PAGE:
TONIGHT AT 11: Fake Service Dogs Cause Probl

    DAYTON — Seeing more
    service dogs while out and about?

    Maybe it’s because you can pimp your
    pup with legit looking for vests for cheap.

    But fake service dogs are
    bad for disabled and bad for business.

    Alexandra Lewis investigates why getting away with the deception so easy and what it means for folks who really need them.

    “I
    couldn’t do a lot of things without her,” Huber Heights Elena Duncan
    says passionately at Bob Evans Thursday (November 20th).

    A battle with lime disease left Duncan with brain damage.

    “Now I can’t regulate my heart or when I stand up for a long period or sometimes even for a few minutes,” Duncan explained.

    One-year-old Freya helps Elena with her balance and gives her the courage to fight her PTSD.

    Freya is a service dog. Her patches and vest are a sign that she’s on the job, and her ‘get in free card’ to any establishment.

    But sniffing out real from fake is not easy. And more and more folks are taking advantage.

    You
    can buy the official kit for about a $150 online and not provide any
    info about you or your dog. But if impostures don’t want to shell out
    that much, they can go cheaper. We took a quick stroll on eBay and found
    a vest for $17.99.

    Our next step was to test it out. We took our faux service dog to Lily’s Bistro in the Oregon District. No one seemed to mind.

    “I just thought you were training it. So it was very cute,” Duane Myers of Washington Twp. said after finishing his lunch.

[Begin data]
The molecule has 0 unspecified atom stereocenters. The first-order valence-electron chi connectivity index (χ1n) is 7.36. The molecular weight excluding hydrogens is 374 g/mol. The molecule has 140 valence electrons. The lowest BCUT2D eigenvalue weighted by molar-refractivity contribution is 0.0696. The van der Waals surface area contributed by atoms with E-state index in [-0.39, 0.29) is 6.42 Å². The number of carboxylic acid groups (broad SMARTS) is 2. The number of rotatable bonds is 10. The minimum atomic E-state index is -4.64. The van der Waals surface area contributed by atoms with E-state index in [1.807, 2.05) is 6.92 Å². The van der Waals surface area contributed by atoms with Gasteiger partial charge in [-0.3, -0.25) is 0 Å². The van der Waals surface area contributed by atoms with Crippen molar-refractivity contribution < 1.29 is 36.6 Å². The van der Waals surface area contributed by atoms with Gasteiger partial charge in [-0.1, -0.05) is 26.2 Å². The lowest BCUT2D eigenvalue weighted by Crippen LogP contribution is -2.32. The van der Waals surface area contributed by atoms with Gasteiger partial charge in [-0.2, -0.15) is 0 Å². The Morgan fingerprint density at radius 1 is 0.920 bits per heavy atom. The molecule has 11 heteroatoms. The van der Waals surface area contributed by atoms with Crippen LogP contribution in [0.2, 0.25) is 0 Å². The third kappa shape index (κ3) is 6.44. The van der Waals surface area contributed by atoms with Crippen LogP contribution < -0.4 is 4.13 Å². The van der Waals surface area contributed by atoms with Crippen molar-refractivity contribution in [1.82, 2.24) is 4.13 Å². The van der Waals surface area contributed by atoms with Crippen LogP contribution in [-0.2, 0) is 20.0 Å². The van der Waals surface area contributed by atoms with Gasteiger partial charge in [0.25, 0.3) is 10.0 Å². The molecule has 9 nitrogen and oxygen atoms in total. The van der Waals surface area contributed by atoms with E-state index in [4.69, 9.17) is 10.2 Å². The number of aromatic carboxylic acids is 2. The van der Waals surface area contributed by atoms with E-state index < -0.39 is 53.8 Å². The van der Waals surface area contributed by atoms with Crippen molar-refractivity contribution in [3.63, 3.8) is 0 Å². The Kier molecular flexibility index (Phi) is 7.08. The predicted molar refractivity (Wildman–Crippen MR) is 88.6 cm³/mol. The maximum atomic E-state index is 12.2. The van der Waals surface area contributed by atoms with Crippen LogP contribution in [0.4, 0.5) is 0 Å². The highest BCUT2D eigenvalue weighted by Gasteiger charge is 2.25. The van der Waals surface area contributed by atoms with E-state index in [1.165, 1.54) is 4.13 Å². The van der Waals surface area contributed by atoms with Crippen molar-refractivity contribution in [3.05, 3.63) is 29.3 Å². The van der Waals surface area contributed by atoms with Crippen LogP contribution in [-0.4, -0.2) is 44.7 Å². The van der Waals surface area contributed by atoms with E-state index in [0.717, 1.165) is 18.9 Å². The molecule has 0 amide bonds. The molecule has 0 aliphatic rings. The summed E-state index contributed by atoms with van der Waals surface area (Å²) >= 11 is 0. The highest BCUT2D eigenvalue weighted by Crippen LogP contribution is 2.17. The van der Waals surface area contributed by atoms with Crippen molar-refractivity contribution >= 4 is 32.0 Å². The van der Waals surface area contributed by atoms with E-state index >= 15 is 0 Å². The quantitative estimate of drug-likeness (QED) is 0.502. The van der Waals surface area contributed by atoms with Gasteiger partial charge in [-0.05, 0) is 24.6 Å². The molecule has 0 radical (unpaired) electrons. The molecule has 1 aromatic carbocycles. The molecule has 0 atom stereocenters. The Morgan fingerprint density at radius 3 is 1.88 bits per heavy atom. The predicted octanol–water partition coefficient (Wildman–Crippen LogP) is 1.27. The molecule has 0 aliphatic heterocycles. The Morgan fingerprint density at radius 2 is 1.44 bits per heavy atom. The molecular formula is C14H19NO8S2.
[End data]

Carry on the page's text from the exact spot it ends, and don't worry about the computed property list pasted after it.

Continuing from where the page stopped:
Next we hit Dot’s supermarket in Dayton. One of the store managers barely took a second look.

    “I hadn’t seen them that small before but I know they train them at any stage,” Rick Roach, Dot’s Supermarket, said.

    We called the eBay seller from New Jersey.

    “They
    have disabilities. They’re not people who have money. Money is not a
    disposable thing,” David Kurzman, Clarksburg, NJ, explained via phone on
    Monday.

    Kurzman says he barely makes a profit and sells vests to help those in need.

    “How
    do you know that they don’t have bad intentions? You don’t. You
    honestly don’t,” Kurzman added. “Is there cases where I’ve had people
    who didn’t need it buy from me? Absolutely. But I didn’t knowingly sell
    it for that reason.”

    Due to privacy laws staff can only ask two
    questions: 1. Is the service dog required because of a disability? 2.
    What work or task has the dog been trained to do? Any other questions
    are a violation could land a business owner in deep trouble.

    Because of the thousands of sellers like Kurzman, anyone can turn a pet into working dog.

    “You
    don’t have to prove anything. So it’s making it harder for people who
    need the animals because people are taking dogs in places who aren’t
    behaving,” Duncan explained Thursday.

    It is a federal crime to use a fake service dog, but enforcement is extremely hard because of privacy laws.

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